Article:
High quality occurrences include several wetlands within a matrix of pine flatwoods and savanna. Based on the maximum distance adults are known to travel between reproductive and nonreproductive habitat (1.7 km), each breeding site should be surrounded by at least 10 sq km of terrestrial habitat. Long term perpetuation of a viable population of flatwoods salamanders will presumably require protection of a larger area of terrestrial habitat encompassing a suite of alternative breeding sites (Travis 1994). A suite of wetlands guards against extirpation at any one breeding site, since animals can immigrate from nearby wetlands. The minimum viable population size needed to sustain a population longterm is not known. Preliminary drift fence data at Eglin Air Force Base, Florida, suggests that breeding population sizes are low relative to other Ambystoma (Palis, unpubl. data). However, this may be a site specific observation as larger breeding migrations have been observed elsewhere in the range (R. Moulis, pers. comm.). Presently, there is no method of assessing an occurrence based on the number of animals captured at a drift fence or the number of larvae inhabiting a breeding site.

Maintenance of intact mesic longleaf pine-wiregrass flatwoods and ephemeral wetlands by mimicking natural forces, such as lightning-season fire, is the most appropriate form of management. On sites where timber extraction is practiced, several precautions should be taken to limit the impact to flatwoods salamanders. Tree harvest should be restricted to dry periods to prevent soil compaction and rutting. Clearcutting should be replaced with selective timber harvest and natural regeneration enhanced by fire, particularly lightning-season fire. If off-site species such as slash pine have been planted, they should be removed and replaced with longleaf pine at densities found in nature. Mechanical preparation of the soil should be avoided. If a site supports mature, closed-canopy pine plantations, they should be thinned with as little disturbance to the soil and remaining groundcover as possible. The natural hydrology and fire regime of terrestrial and aquatic habitats should be restored on sites where altered.

The wetland/upland ecotone appears to be critical to successful flatwoods salamander reproduction. Some areas are in need of periodic burning to clear encroaching shrubby vegetation that shades out herbaceous ground cover (Palis and Jensen 1995). Maintenance of a graminaceous ecotone and breeding site will require burning in the lightning-season when wetlands are dry or nearly dry (Huffman and Blanchard 1990) . Bury et al. (1980) recommended that wiregrass not be burned in winter (destructive to wiregrass [used for egg attachment] and possibly to salamanders directly). Palis and Jensen (1995) stated that winter burns may be needed to avoid catastrophic fires when warm-season burning is initiated.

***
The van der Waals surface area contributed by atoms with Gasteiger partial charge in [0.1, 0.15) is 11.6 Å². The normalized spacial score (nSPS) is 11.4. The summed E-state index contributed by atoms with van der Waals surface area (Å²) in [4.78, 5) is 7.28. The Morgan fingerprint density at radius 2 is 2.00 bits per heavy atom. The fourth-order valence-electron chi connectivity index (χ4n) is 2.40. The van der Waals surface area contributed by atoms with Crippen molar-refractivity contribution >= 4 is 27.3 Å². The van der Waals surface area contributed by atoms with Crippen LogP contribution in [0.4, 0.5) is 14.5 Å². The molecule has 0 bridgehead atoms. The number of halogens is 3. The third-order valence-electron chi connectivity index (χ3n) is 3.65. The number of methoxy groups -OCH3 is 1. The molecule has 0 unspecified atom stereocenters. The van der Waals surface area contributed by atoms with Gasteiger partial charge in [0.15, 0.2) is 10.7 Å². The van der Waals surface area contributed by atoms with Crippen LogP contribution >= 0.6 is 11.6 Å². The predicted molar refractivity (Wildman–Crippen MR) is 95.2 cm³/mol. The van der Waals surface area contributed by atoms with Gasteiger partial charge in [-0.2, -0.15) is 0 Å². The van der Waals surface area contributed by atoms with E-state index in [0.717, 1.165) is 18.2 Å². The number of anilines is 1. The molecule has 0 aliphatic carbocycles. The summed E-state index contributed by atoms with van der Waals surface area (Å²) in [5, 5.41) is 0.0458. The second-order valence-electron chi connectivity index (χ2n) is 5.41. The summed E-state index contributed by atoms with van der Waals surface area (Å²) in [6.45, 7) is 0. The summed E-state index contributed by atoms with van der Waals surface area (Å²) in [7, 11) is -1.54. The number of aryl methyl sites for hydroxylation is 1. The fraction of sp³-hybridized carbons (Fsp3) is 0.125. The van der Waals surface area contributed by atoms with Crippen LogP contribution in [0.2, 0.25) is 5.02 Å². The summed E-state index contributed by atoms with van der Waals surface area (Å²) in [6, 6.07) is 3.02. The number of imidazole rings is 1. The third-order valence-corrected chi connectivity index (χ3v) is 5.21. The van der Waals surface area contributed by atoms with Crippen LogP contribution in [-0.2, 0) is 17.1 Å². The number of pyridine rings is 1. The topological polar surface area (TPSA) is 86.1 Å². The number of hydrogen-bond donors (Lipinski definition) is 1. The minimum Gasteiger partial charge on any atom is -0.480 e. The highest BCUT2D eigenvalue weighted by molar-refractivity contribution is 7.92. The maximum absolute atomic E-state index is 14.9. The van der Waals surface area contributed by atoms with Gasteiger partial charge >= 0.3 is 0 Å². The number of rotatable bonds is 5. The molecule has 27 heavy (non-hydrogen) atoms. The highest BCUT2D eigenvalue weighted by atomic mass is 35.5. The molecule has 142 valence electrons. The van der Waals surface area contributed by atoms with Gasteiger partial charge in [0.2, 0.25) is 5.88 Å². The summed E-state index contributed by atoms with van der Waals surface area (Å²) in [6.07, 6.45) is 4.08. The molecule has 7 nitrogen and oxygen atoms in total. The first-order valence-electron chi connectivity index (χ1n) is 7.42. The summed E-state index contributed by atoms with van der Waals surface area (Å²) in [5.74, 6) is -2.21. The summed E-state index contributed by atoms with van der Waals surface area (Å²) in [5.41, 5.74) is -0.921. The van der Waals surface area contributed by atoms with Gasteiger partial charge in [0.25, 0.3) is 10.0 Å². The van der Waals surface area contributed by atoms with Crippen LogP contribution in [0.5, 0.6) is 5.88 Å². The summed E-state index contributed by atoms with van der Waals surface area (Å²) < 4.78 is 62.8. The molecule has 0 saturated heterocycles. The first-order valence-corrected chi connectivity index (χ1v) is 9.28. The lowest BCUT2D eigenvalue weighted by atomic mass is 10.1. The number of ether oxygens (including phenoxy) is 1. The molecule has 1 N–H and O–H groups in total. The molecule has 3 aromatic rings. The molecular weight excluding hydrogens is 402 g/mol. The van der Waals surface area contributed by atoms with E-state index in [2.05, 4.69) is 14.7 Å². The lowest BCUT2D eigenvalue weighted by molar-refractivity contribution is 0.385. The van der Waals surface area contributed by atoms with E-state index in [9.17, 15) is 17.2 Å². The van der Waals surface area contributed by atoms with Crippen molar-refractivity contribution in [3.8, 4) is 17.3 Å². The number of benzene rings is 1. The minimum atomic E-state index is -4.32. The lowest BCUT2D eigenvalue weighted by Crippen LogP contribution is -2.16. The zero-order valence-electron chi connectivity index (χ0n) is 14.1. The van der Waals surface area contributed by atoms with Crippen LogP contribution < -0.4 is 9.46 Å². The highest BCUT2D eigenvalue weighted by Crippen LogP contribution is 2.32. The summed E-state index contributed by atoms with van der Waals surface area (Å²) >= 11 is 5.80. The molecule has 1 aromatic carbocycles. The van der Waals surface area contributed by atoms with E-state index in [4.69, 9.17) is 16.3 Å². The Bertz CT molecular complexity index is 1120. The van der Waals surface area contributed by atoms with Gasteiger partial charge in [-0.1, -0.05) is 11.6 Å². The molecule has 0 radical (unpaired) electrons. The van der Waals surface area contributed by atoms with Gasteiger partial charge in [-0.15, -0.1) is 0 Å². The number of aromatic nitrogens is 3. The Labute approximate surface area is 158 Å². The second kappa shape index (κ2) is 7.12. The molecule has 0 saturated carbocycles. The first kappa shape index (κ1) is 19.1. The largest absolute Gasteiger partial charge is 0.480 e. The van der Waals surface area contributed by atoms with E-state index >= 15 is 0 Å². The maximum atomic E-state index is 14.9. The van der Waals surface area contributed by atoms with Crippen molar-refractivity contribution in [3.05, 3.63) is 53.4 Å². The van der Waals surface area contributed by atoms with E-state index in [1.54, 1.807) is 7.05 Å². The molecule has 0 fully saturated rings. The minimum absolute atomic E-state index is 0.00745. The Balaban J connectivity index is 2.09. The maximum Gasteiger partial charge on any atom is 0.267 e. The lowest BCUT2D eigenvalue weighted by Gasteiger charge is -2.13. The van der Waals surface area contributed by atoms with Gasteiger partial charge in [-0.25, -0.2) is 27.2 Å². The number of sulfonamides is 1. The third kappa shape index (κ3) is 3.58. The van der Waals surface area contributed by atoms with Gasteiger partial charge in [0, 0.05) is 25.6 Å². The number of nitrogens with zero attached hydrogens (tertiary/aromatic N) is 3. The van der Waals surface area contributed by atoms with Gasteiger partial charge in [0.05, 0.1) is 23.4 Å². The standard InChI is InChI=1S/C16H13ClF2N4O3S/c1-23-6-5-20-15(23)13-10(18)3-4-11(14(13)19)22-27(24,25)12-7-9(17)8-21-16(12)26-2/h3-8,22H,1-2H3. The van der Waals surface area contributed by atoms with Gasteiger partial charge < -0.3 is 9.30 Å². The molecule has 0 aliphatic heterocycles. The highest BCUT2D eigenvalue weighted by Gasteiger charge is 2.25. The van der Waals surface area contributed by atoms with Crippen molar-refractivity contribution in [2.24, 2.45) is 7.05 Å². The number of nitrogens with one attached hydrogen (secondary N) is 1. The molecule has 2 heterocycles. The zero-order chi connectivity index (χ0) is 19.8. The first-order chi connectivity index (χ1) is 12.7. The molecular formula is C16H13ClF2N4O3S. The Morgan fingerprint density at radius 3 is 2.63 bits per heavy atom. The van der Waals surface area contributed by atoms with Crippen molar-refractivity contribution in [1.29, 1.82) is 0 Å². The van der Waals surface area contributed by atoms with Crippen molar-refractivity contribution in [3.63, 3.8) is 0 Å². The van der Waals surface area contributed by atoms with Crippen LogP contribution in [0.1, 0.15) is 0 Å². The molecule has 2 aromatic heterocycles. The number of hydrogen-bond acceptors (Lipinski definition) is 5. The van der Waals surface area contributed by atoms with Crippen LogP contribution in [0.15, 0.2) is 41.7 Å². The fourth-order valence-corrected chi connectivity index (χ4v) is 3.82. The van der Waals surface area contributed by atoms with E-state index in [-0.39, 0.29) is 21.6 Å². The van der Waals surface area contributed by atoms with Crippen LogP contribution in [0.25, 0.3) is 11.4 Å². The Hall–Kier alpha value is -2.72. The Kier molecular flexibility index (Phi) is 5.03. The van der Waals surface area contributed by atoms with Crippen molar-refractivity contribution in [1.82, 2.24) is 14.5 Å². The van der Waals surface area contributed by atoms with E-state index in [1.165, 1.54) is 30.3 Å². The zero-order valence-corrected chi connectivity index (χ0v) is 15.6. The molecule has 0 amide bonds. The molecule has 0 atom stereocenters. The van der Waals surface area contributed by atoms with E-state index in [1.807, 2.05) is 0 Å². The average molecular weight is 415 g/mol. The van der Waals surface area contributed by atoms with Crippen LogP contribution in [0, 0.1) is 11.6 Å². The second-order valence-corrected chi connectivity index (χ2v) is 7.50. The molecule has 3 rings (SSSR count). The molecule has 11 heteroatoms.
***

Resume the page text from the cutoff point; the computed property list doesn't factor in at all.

Mechanical disturbance of the wetland-upland ecotone should be avoided. The practice of "protecting" wetlands by encircling them with plow line should be abandoned. Where present, berms should be removed and drainage ditches filled.

Breeding ponds should not be dredged or stocked with fishes.

Demographic data are needed to better understand the natural history and, in particular, factors that limit population size (e.g., egg, larval, and metamorph survivorship; competition with other species).

Longterm drift-fence studies are needed at several nearby sites to examine inter-pond salamander movement and to delineate the range of natural population fluctuations.

More information is needed on the extent of upland habitat required to support a population breeding in a particular pond. Radiotelemetry or radioactive tagging of adults could be used to address this need.

Effects on salamander populations of different forms of resource management and of anthropogenic habitat disturbance need to be examined (Palis and Jensen 1995).
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Relevance to Humans and Ecosystems

Risks

Stewardship Overview: Stewardship activities aimed at restoring/maintaining the ecological integrity of mesic longleaf pine-wiregrass flatwoods and associated ephemeral wetlands will preserve extant populations of flatwoods salamanders.

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Wikipedia

Reticulated flatwoods salamander